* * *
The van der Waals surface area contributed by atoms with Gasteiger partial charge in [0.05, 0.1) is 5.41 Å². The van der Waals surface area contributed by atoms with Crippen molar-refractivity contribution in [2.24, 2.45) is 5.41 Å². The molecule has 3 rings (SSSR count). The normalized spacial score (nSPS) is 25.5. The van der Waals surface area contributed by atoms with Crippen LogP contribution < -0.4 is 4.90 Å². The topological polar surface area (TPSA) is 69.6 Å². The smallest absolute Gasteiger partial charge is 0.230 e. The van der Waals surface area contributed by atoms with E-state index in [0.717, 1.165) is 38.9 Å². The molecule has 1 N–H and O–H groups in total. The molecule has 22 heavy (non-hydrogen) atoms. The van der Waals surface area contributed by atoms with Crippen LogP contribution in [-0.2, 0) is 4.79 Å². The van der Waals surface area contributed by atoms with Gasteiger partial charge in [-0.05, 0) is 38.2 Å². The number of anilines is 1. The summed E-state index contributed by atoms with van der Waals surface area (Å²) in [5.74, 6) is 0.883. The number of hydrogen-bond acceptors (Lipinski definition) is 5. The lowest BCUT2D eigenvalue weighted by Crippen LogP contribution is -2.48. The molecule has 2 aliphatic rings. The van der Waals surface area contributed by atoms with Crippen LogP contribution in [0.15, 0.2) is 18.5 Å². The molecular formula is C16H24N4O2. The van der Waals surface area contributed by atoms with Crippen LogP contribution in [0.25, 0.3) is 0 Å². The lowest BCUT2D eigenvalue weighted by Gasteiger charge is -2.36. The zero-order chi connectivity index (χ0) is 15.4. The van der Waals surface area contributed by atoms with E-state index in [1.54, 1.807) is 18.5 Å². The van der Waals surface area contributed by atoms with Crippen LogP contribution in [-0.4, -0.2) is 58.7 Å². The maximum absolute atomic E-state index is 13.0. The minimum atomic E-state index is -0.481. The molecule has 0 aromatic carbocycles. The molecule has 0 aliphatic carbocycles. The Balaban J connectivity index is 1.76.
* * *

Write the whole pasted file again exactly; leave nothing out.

The van der Waals surface area contributed by atoms with Gasteiger partial charge in [0.05, 0.1) is 5.41 Å². The van der Waals surface area contributed by atoms with Crippen molar-refractivity contribution in [2.24, 2.45) is 5.41 Å². The molecule has 3 rings (SSSR count). The normalized spacial score (nSPS) is 25.5. The van der Waals surface area contributed by atoms with Crippen LogP contribution < -0.4 is 4.90 Å². The topological polar surface area (TPSA) is 69.6 Å². The smallest absolute Gasteiger partial charge is 0.230 e. The van der Waals surface area contributed by atoms with E-state index in [0.717, 1.165) is 38.9 Å². The molecule has 1 N–H and O–H groups in total. The molecule has 22 heavy (non-hydrogen) atoms. The van der Waals surface area contributed by atoms with Crippen LogP contribution in [-0.2, 0) is 4.79 Å². The van der Waals surface area contributed by atoms with Gasteiger partial charge in [-0.05, 0) is 38.2 Å². The number of anilines is 1. The summed E-state index contributed by atoms with van der Waals surface area (Å²) in [5.74, 6) is 0.883. The number of hydrogen-bond acceptors (Lipinski definition) is 5. The lowest BCUT2D eigenvalue weighted by Crippen LogP contribution is -2.48. The molecule has 2 aliphatic rings. The van der Waals surface area contributed by atoms with Crippen LogP contribution in [0.15, 0.2) is 18.5 Å². The molecular formula is C16H24N4O2. The van der Waals surface area contributed by atoms with Crippen LogP contribution in [0.25, 0.3) is 0 Å². The lowest BCUT2D eigenvalue weighted by Gasteiger charge is -2.36. The zero-order chi connectivity index (χ0) is 15.4. The van der Waals surface area contributed by atoms with E-state index in [1.54, 1.807) is 18.5 Å². The van der Waals surface area contributed by atoms with Crippen LogP contribution in [-0.4, -0.2) is 58.7 Å². The maximum absolute atomic E-state index is 13.0. The minimum atomic E-state index is -0.481. The molecule has 0 aromatic carbocycles. The molecule has 0 aliphatic carbocycles. The Balaban J connectivity index is 1.76.